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Fried Chicken---Deep Fryer or Cast Iron Skillet

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I am considering making fried chicken as part of an Easter Brunch menu and I am wondering if it is better to use deep fryer or cast iron skillet? Will the texture/flavor/crunch differ? Any thoughts?

foufou

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  1. Skillet. You want the ability to cover it on the first side down and uncover for the second side. If the chicken is immersed too deeply, the steam from the chicken is more likely the blast through the batter on all sides.

    The best device (though not for making gravy from pan drippings) is a big electric skillet, where you can get very event control of temperature and have plenty of room to prevent crowding (which is bad for fried chicken).

    3 Replies
    1. re: Karl S

      thank you....a friend suggested an electric skillet but I am hesitant to purchase another gadget that may rarely be used.

      1. re: foufou

        an electric skillet is great to have esp if you entertain a lot. We do pancakes and french toast in it all the time so everyone can eat sooner.

        1. re: LaLa

          I am going to look for one at the thrift stores but probably won't have it before easter; I remember that my mom had one when I was a kid

    2. Cast iron is my weapon of choice whether deep frying or pan frying...Both produce excellent Fried Chicken...All things being equal you should not notice any appreciable difference in texture/flavor/crunch....Never had batter to blow off (on chicken) in a deep fryer....Possibly because I don't batter chicken.
      My personal preference is to start with dry chicken, coated in seasoned flour...allow it to rest for 15-20 minutes...and lightly coat with seasoned flour again just prior to frying......HTH.

      Have Fun!!

      1. That's really a toss-up. I fry it both ways, either in a large 14" cast iron skillet or a large cast iron Dutch oven. Both work equally well. If you want to make gravy, I'd suggest the skillet. I think the secret is to triple dip the seasoned chicken pieces, first in flour, then in an egg wash, and finally in a seasoned flour such as Drakes or Kentucky Kernel. After that, let it rest for at least 20 minutes before frying. That will ensure that the breading will stick to the chicken. 350 degrees it the ideal temp for either method. Good luck!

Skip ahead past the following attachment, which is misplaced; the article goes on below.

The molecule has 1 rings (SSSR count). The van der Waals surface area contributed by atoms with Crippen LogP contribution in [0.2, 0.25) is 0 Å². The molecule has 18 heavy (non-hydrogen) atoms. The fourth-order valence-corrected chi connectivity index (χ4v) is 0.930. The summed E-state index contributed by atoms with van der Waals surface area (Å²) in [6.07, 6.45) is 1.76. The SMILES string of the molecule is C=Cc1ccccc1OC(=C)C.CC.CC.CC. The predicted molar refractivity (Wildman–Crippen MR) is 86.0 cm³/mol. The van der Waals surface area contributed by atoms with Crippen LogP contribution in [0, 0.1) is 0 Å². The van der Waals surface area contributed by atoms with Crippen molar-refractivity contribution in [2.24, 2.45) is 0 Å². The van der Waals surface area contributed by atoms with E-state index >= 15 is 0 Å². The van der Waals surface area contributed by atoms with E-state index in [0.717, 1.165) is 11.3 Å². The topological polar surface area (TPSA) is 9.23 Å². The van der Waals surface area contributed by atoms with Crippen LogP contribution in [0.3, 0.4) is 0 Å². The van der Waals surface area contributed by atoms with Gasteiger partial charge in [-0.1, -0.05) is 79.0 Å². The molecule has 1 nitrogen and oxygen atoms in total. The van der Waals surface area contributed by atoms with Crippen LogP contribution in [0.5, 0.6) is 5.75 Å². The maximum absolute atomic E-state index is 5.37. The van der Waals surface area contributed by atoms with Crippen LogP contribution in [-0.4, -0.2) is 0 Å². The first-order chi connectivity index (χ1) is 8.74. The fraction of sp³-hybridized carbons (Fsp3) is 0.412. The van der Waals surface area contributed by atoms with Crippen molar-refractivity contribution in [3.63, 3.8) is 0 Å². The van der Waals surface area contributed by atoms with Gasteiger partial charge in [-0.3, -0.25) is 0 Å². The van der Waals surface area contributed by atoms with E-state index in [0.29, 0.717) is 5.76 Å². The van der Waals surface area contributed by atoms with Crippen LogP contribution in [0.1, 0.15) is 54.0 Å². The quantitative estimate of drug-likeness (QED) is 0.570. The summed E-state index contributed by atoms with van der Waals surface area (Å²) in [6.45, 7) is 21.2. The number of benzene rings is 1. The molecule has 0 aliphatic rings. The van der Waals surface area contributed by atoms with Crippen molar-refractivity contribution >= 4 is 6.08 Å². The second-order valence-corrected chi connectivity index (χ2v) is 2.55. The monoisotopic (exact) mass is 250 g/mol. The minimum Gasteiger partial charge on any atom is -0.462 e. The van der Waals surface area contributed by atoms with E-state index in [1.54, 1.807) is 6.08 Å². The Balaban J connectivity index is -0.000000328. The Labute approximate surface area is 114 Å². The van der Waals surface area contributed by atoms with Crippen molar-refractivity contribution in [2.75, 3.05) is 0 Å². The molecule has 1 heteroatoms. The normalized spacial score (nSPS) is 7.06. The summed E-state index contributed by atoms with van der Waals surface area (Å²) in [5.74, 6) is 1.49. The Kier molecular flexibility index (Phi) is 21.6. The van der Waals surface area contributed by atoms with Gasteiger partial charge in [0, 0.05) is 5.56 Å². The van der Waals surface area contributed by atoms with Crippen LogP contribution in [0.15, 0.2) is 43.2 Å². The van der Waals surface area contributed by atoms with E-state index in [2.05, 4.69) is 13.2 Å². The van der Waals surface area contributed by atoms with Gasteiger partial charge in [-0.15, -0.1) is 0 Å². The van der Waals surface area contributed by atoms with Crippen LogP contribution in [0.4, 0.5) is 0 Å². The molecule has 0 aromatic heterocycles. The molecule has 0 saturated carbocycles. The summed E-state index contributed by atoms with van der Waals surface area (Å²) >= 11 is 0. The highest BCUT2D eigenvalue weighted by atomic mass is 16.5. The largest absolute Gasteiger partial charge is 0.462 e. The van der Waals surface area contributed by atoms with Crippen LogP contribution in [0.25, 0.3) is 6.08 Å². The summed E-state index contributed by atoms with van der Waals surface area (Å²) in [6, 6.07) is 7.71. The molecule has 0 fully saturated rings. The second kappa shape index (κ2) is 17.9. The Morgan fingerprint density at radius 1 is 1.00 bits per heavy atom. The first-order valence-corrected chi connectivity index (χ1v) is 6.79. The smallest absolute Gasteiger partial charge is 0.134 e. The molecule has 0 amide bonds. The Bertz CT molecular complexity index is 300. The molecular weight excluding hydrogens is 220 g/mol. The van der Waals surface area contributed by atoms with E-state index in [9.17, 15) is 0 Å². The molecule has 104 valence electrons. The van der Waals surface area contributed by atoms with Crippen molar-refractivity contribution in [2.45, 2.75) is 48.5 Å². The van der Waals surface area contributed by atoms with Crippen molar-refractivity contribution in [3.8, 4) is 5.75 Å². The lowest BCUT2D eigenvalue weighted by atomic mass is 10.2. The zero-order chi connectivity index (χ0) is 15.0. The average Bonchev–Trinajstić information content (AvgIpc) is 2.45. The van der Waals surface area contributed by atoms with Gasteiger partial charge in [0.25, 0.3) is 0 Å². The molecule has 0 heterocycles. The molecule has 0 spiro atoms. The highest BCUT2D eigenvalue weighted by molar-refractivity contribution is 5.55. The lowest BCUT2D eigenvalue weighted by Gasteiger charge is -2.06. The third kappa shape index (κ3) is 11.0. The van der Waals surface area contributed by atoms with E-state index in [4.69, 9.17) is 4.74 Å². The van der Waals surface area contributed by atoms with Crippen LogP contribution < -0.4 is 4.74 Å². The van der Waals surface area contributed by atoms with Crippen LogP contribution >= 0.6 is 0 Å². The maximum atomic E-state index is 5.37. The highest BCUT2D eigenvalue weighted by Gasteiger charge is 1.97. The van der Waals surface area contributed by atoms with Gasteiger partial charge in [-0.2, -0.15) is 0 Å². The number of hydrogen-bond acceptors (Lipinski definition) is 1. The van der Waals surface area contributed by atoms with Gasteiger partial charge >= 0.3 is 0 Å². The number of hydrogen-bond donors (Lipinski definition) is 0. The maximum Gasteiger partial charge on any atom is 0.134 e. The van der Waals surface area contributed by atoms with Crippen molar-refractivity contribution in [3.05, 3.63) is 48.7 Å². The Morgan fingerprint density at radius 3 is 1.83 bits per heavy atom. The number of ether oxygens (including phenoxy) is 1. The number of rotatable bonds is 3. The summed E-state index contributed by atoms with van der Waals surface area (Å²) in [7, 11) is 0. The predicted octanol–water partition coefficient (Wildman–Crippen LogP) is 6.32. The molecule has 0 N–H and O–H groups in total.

1. Cast iron dutch oven is what I use. Holds a more constant heat load and allows more room for the expansion of the hot oil when the chicken enters the pan. Overflowing oil is a big factor in kitchen fires.

          1 Reply
          1. re: todao

            Agreed, cast iron dutch oven. Anyway, if you don't have one, it's a multi-tasker.
            There are cast iron single-handled "chicken fryers" with lids on the market, anywhere from around 3-5 qts., but I never thought they were adequately deep enough. They are meant more for frying in one layer, as Karl S describes upthread. A dutch oven with two side handles is deeper by inches, very good for deep frying and is generally more versatile.

            Never had properly battered or breaded chicken lose it's coating in a deep fryer, FWIW.

          2. thank you everyone that responded; I already have a Lodge cast iron dutch oven that I purchased for no-knead bread but have not used for that purpose and will use that for the fried chicken since I am not planning to make a gravy.....I will report back after the holiday